Ninth Circuit Finds No Standing Where Alleged Injury Could Only Be Redressed by Renegotiating Treaty

In Tinian Women Ass’n v. U.S. Dep’t of the Navy, No. 18-16723 (9th Cir. Sept. 20, 2020), the Ninth Circuit affirms dismissal of an environmental-law claim concerning the relocation of American troops from Okinawa, Japan to Guam. Rather than rule on the political question doctrine presented by the Government, the panel rests instead on the lack of Article III standing.

In 2009, the U.S.-Japan Alliance Agreement (“Agreement”) was approved “to strengthen the countries’ long-standing security alliance by realigning American forces in Japan to reduce ‘burdens on local communities, including those in Okinawa.’ Consequently, the United States agreed to relocate approximately 8,000 Marines—including relocating the headquarters of the III Marine Expeditionary Force to Guam, with Japan providing more than $6 billion in funding.”

Under USA law, the Navy was obliged to prepare an environmental impact statement (EIS) to support the move. Plaintiffs filed in court to block the move, under the National Environmental Policy Act (“NEPA”) and the Administrative Procedures Act (“APA”), in particular contending that the Navy “fail[ed] to consider (1) the impact of all mission essential training for Guam-based Marines and (2) stationing alternatives beyond Guam and the CNMI [Commonwealth of the Northern Mariana Islands].” The district court dismissed, finding no liability on the former issue while holding that the latter issue presented a non-justiciable political question.

The panel affirms. It affirms the resolution of the first, procedural claim under the statutes, concluding that the Navy’s action was not arbitrary, capricious, or otherwise an abuse of discretion. On the second issue of whether the Navy considered other stationing alternatives, the panel sidesteps the standing issue and instead goes right to standing. The panel holds that plaintiffs do set forth an injury-in-fact, i.e., “various ‘cultural, social, economic, recreational, spiritual, education, and other interests’ on Guam and the CNMI that will be adversely affected by the Marines relocation to those areas.”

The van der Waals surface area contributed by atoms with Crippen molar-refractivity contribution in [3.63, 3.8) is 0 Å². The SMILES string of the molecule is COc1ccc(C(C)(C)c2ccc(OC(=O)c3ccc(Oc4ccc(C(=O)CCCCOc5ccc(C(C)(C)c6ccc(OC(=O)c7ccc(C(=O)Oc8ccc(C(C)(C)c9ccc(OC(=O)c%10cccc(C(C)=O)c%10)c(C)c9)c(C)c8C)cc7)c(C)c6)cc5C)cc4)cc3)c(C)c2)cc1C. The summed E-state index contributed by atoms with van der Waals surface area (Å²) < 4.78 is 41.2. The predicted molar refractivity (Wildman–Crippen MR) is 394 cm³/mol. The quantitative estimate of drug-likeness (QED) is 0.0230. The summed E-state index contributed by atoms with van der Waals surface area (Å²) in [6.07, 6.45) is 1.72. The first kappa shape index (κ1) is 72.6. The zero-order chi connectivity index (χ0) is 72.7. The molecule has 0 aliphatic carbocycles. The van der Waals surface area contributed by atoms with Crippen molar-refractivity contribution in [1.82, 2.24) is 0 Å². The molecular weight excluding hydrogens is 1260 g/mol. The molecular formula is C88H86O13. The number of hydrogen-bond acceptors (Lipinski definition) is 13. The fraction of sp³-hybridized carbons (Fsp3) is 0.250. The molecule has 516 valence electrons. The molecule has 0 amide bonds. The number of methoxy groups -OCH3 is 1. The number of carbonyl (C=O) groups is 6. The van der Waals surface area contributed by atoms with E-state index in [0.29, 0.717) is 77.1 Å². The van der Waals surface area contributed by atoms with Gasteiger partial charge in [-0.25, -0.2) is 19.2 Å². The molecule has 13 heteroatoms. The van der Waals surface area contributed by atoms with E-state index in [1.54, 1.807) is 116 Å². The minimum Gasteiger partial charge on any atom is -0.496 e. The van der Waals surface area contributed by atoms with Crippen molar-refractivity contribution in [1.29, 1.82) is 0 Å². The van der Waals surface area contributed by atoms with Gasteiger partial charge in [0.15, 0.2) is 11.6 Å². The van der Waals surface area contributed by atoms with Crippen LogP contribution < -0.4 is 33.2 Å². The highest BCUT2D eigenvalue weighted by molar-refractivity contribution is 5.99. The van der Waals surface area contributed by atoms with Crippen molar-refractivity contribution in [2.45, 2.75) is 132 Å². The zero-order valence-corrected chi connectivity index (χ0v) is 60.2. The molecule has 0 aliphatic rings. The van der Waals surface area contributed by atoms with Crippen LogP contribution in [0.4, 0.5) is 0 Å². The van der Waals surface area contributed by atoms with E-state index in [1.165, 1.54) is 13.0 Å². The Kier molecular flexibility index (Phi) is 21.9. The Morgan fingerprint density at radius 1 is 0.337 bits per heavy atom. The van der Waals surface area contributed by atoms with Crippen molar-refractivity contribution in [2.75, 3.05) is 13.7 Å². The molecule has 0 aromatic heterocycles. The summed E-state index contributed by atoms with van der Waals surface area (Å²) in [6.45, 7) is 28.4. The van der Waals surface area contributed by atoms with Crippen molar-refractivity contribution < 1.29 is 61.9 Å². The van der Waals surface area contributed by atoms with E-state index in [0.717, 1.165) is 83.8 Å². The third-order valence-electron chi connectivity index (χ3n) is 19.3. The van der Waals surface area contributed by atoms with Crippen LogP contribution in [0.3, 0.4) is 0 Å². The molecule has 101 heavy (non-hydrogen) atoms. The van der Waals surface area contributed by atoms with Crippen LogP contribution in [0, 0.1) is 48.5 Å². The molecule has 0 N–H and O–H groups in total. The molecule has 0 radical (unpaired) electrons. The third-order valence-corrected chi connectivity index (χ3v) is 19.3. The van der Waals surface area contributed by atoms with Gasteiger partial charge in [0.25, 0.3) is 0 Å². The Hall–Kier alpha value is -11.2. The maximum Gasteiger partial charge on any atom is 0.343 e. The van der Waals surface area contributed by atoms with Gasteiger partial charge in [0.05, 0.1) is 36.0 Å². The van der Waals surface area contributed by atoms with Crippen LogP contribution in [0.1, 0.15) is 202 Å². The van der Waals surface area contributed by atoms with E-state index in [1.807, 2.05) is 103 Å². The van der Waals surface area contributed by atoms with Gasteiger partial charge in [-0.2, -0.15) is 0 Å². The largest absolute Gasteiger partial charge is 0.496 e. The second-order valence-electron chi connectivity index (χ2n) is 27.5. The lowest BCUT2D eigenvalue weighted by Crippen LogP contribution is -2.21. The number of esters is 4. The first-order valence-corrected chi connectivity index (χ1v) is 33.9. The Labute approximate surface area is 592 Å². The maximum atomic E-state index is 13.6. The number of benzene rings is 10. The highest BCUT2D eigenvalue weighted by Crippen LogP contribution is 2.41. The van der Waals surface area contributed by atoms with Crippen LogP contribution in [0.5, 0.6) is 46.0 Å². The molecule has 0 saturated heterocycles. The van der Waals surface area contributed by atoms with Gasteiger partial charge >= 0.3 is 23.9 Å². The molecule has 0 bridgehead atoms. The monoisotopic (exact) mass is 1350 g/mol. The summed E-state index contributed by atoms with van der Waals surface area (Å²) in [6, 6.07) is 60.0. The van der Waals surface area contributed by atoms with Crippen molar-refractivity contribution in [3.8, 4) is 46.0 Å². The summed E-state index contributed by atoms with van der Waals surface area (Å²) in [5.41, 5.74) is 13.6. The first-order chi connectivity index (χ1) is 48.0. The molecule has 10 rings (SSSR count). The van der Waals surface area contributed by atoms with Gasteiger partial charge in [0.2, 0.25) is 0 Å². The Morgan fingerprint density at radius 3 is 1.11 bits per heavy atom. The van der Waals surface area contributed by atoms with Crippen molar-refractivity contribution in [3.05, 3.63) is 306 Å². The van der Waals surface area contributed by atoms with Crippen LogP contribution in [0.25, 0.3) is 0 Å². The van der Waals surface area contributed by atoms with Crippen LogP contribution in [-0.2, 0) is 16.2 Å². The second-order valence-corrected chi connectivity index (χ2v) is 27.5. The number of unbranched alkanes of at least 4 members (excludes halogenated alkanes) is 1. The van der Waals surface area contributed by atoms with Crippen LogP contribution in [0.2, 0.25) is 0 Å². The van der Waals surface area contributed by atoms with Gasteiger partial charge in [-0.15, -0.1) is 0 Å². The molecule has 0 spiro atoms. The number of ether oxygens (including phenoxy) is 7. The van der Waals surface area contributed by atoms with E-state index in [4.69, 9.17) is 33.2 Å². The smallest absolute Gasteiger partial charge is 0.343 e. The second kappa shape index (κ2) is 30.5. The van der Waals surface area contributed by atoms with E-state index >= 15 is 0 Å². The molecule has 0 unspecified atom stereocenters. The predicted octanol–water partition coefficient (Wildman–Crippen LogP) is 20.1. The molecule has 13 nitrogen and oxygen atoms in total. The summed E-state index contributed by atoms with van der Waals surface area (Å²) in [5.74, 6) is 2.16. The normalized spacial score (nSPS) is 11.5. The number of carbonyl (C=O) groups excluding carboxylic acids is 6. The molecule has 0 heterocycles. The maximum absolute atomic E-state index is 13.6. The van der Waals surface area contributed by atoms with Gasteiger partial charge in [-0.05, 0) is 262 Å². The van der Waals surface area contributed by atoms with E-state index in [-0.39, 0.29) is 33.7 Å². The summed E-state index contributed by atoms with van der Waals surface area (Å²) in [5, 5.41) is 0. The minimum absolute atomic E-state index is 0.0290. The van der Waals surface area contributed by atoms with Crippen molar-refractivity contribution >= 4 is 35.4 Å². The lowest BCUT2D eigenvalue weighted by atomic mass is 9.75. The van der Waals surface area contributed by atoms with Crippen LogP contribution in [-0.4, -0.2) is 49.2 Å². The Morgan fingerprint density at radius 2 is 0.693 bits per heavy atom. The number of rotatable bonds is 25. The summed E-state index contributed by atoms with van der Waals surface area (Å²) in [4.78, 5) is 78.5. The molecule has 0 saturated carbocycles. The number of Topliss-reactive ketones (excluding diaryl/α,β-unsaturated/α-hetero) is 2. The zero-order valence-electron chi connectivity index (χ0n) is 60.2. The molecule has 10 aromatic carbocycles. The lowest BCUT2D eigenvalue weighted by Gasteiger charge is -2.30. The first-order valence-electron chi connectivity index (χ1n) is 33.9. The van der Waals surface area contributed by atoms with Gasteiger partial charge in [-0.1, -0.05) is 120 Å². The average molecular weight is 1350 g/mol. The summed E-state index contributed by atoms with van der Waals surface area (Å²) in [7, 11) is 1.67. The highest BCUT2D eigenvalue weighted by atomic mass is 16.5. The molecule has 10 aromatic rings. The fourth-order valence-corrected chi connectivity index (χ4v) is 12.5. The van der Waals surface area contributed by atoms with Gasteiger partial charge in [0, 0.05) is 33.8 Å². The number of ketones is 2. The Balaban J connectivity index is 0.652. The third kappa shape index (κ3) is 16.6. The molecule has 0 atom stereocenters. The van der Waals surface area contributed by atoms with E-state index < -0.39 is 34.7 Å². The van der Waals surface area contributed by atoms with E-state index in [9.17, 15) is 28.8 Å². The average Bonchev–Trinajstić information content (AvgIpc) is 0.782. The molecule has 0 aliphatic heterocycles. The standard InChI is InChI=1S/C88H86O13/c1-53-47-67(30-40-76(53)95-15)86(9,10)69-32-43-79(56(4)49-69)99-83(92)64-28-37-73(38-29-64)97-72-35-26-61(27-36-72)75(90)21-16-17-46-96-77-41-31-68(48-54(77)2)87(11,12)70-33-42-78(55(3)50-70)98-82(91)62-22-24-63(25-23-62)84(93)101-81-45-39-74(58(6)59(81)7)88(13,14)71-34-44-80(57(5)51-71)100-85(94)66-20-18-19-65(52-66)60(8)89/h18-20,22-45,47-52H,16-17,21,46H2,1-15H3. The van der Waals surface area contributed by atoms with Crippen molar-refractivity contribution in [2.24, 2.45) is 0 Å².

Despite a concrete injury, though, the panel holds that there can be no redressability. Formally, the panel identifies a remedy available to plaintiffs: ordering a “procedurally-sound EIS” that would weigh the “numerous interests on Guam and the CNMI.” But the panel holds that the formal remedy would not affect a substantial change, owing to the limits placed on the USA by the treaty. “because doing so would require us to order the Navy to modify or set aside the Agreement between the United States and Japan. Regardless of the Navy’s analysis of alternate stationing locations for the Marines, it cannot upend that agreement. Accordingly, we cannot grant relief … without upsetting the agreement to relocate troops from Okinawa to Guam.”

The panel allows that the treaty has been amended in the past, yet the relief sought in this case would target the very core of the agreement. “The resolution …  would stretch the agreement beyond recognition. The treaty provides that the Marines ‘and their approximately 9,000 dependents will relocate from Okinawa to Guam.’ Granting the relief … would necessarily rescind the decision to relocate the troops to Guam, resulting in an order to the executive branch to rescind or modify the agreement. Indeed, even the amended agreement maintains the relocation of thousands of Marines from Okinawa to Guam.” Courts lack judicial power to impose such demands on the executive.

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